A dose of directness can alleviate lingering ill will — Business Management Daily: Free Reports on Human Resources, Employment Law, Office Management, Office Communication, Office Technology and Small Business Tax Business Management Daily

A dose of directness can alleviate lingering ill will

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in Workplace Communication,Workplace Conflict

Minor conflicts often mushroom into major ones because an aggrieved party chooses not to level with the other person. As a result, concerns go unspoken. Resentments stew. Tempers erupt.

Speaking forthrightly about your annoyance or anger to the person involved can go a long way toward restoring peace. Your ability to describe the situation in neutral, precise terms—and open up about the hurt or of-fense that you feel—can forge mutual understanding.

If you’re thinking, “Oh, I could never be direct. That’s just not my personality,” think again. Sure, it’s un-comfortable to raise a delicate issue with someone who irritates you. But avoidance will not make the problem go away on its own.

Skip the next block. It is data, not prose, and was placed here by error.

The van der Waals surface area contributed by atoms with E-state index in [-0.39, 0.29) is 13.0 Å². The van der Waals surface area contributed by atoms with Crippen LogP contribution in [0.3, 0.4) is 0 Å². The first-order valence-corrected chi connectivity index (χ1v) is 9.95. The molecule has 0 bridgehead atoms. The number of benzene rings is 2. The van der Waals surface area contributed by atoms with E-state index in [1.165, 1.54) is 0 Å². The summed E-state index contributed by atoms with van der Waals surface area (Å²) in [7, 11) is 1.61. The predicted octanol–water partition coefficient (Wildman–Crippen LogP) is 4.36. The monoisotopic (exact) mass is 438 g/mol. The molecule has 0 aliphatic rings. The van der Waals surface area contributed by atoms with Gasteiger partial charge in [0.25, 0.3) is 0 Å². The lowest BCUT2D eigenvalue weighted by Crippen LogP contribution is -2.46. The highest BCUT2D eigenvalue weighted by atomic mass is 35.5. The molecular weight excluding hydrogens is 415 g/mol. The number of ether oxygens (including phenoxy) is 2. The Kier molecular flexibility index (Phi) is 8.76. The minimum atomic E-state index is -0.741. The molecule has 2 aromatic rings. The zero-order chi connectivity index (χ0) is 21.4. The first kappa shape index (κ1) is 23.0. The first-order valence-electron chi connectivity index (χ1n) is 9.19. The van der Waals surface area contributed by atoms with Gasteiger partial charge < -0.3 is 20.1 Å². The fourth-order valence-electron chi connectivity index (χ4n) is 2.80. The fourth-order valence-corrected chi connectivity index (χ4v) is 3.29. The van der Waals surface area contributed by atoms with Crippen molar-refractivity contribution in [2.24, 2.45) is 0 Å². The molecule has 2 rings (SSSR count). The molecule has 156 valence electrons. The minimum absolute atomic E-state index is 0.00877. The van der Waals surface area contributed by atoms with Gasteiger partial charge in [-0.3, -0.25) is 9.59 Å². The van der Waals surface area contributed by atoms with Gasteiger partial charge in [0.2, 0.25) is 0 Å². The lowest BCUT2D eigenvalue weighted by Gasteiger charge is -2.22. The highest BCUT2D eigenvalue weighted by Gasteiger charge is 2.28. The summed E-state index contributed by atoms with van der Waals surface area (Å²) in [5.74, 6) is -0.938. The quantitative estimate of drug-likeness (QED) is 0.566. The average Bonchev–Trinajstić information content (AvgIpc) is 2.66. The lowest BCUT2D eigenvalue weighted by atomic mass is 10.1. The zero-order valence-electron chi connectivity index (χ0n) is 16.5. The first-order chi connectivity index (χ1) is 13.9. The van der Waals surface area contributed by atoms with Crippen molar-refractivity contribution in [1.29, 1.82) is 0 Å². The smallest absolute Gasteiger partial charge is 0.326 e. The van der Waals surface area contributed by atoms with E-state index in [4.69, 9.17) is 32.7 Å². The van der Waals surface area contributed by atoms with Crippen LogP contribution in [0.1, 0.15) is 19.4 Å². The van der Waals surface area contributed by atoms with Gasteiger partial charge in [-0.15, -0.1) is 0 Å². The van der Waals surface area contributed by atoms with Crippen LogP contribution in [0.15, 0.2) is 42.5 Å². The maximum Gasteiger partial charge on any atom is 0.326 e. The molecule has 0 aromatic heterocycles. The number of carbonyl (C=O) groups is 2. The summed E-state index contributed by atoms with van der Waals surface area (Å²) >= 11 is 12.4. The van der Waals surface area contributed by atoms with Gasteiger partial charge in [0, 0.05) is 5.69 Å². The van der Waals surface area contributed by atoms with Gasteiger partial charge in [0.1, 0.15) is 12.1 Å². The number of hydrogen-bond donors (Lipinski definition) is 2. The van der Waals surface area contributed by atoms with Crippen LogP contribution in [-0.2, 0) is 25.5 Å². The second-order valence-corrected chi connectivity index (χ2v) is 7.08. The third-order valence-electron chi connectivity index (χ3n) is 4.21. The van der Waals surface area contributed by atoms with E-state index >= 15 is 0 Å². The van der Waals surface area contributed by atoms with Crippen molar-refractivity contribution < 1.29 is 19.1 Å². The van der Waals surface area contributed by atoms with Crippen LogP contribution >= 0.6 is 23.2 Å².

Prepare to speak directly by rehearsing with a friend. Express your view of the conflict in clear language and get feedback on whether you describe the matter accurately.

Say what you see—and how you feel—so that you don’t render judgments. For instance, say, “When you walked out after I voiced my objection to your proposal, I was hurt.” That’s better than making an accusation such as, “I don’t like when you insult me by storming away in a huff.”

No matter how diplomatically you discuss your grievance with someone, there’s no guarantee that you’ll both smile and shake hands when it’s over. And don’t assume the person will overhaul their behavior based on your urging.

“Beware of holding the absolute expectation that an abrasive person will change just because you raise their awareness about it,” says Laura Crawshaw, an executive coach in Portland, Ore. “They may not change. You may need to intervene twice or more over time.”


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